Interesting comments Chris. Geoff Park suggests that when Scott suggested McCahon to the Park Board that he knew that here was an artist who would toy with the Board’s ideas of landscape and culture, playing with them by not giving them what they would want (but perhaps what they needed(?)). I wonder, given your comments, whether Scott had a similar intention with his Visitor Centre, a bit of toying and playing with what the Board would expect from such a building. If that could be the case, then Scott’s fun and folly may have a more ‘political’ element to it, and the comparison to the piece of art it held is perhaps stronger than has otherwise been thought.

  • tyson says:

    sorry, that should be Craig, not Chris – apologies Craig!

  • Craig Martin says:

    Scott usually gave his clients what they needed rather than what they wanted. He often waited until the two moved closer together. And I’m sure he worked hard with the Park Board to provide what was needed at Aniwaniwa.

    Oh, and I forgot the other window in this building, the McCahon painting. It is a vital part of the design, it is a window into the past, into the history and wairua of the Urewera and I’m sure that Scott saw that as its function. It is a window that an architect couldn’t provide but an artist could and it is essential to understanding and appreciating the Visitor Centre as a whole.

    I wonder if the decline of the fabric of the building is related to the loss of the painting, beginning with its theft in 1997? You shouldn’t muck with these things…

  • tyson says:

    You could also look at the other objects held in the Visitor Centre (Rua Kenana objects etc) and ask whether their status was perhaps too great for the building, especially given their provenance. Something only Ngai Tuhoe could answer I suppose. Would certainly make for a far more interesting description of the building’s degradation than the usual technical points.

  • Guy says:

    Or that the construction of the building using pine and Hardyboard / cement plaster was asking for trouble? Foreign materials they are, and they don’t suit life in the Tuhoe forest. Imagine if this building had been built with quality materials like totara and could age the way the trees there do, like the trees on Panekeri bluff, with long wisps of lichen trailing away from the tree trunks on the south facing side…

  • Craig Martin says:

    The iconic visitor centre in Urewera National Park has received a stay of demolition — for now — but Department of Conservation staff have made it clear that they no longer want it…
    Gisborne Herald Wednesday, July 06, 2011 • Kristine Walsh

  • Guy says:

    Yes, you could argue that the fact that DOC doesn’t want it has been apparent for some time. By reason of their continued lack of basic maintenance, lack of structural upgrading, and lack of any signs of interest and / or care in the building, DOC have made it abundantly clear that they have no interest in the building whatsoever – except of course, as a potential government bargaining chip with Tuhoe.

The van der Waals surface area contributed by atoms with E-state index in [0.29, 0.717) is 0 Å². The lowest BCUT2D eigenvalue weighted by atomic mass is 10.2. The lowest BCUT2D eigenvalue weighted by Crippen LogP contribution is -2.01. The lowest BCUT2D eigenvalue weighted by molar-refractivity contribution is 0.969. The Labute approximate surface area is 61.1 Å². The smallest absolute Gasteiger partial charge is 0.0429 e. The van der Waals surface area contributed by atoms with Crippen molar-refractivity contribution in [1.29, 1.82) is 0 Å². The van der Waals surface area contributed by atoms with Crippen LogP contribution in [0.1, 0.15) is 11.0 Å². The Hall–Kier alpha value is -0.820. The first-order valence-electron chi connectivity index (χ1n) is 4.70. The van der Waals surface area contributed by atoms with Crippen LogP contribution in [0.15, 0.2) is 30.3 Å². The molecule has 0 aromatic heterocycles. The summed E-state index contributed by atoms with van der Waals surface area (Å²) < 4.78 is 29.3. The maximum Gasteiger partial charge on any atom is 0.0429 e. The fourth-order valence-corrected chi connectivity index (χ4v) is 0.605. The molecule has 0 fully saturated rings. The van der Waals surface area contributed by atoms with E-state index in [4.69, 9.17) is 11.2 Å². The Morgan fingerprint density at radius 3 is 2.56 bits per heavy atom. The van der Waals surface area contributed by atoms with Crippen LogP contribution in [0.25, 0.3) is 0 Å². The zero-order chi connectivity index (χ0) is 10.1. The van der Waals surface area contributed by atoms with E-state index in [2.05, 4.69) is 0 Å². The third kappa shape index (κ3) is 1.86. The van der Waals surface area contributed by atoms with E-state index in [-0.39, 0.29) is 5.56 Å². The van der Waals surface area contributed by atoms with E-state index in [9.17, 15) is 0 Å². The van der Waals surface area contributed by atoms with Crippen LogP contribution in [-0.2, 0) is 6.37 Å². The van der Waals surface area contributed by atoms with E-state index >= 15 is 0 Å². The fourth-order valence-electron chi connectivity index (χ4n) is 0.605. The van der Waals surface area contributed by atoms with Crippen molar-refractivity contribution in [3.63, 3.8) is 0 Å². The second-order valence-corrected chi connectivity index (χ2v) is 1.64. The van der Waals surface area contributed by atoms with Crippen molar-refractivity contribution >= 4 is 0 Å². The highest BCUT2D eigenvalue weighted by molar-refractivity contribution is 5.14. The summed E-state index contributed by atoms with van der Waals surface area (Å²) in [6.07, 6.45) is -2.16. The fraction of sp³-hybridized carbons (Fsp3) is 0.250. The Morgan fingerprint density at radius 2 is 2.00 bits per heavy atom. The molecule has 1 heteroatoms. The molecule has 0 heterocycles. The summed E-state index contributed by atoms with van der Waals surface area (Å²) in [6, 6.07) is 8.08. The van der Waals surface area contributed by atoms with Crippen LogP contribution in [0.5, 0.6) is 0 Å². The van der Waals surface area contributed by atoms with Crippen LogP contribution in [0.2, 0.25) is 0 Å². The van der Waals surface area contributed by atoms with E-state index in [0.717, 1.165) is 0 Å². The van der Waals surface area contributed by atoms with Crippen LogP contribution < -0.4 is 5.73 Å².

• Detail note re m-d (1)above.
    Yes, Harry Turbott did the Becroft house with Peter (Pud) Middleton, edge of Lake Pupuke Takapuna. I’m in regular contact with Harry who’s now reluctantly closing his office. He’s still a keen supporter of John Scott. I think the covered-way bush approach to John’s Visitor centre at Waitangi was Harry’s idea. [You will know of Craig’s website on Scott’s work.] On the Urewera job, there was a Designscape issue featuring it at the time.
    Waitangi has needed additions — I’ve just uploaded a few shots on flickr if interested:
    http://www.flickr.com/photos/8257393@N05/
    Oh, and I remember John talking to the Centre, in Karori, on his return from the Japan award. (Helmet’s place?)

    Regards t’all
    Peter Shep 🙂

  • Andrew Millard says:

    I visited the Waitangi site during construction. John was there at the time for a site meeting. I remember talking to him as we stood where the walkway was to be built. They were doing the earthworks to form the banks either side of what was to become the covered walkway. I understand that the original concept was a tunnel but it was too expensive. Given the covered walkway was constructed at the same as the main building I would be very surprised if Harry had anything to do with it. Harry did design another building close by. The workshop across the road past the boat ramp. It is not a public building. Harry also did the Russell visitors centre and toilet block at Rainbow Falls up the road from the Stone Store in Kerikeri.

  • Andrew Millar says:

    I checked with the person who commissioned the building for the crown. The concept for the covered walkway was a tunnel as I said. But it was only a concept an never intended to be a tunnel as I suggested. Harry designed a cafe at the back added later and a bridge structure which is part of a walkway at the back of the building.

  • Andrew Millar says:

    Regarding the comment above by tyson ……..Personally, I like the fact that the chalets at the camping ground down the road – which I understand Scott also designed(?) ……… I checked with the same person who also commissioned the Aniwaniwa building for the crown. He confirmed the chalets were designed by John as suggested.

  • m-d says:

    Harry designed the elevated walkway at Waitangi that leads through the bush, not the covered walkway before the centre. Whether or not the elevated bush walkway was part of Scott’s original scheme, I don’t know, but Harry has related to me, on the actual walkway itself, how he designed this and that turn to provide this and that view, etc…

    He redesigned aspects of the back part of the building, where the elevated walkway connects to it (and around a small theatre as I recall).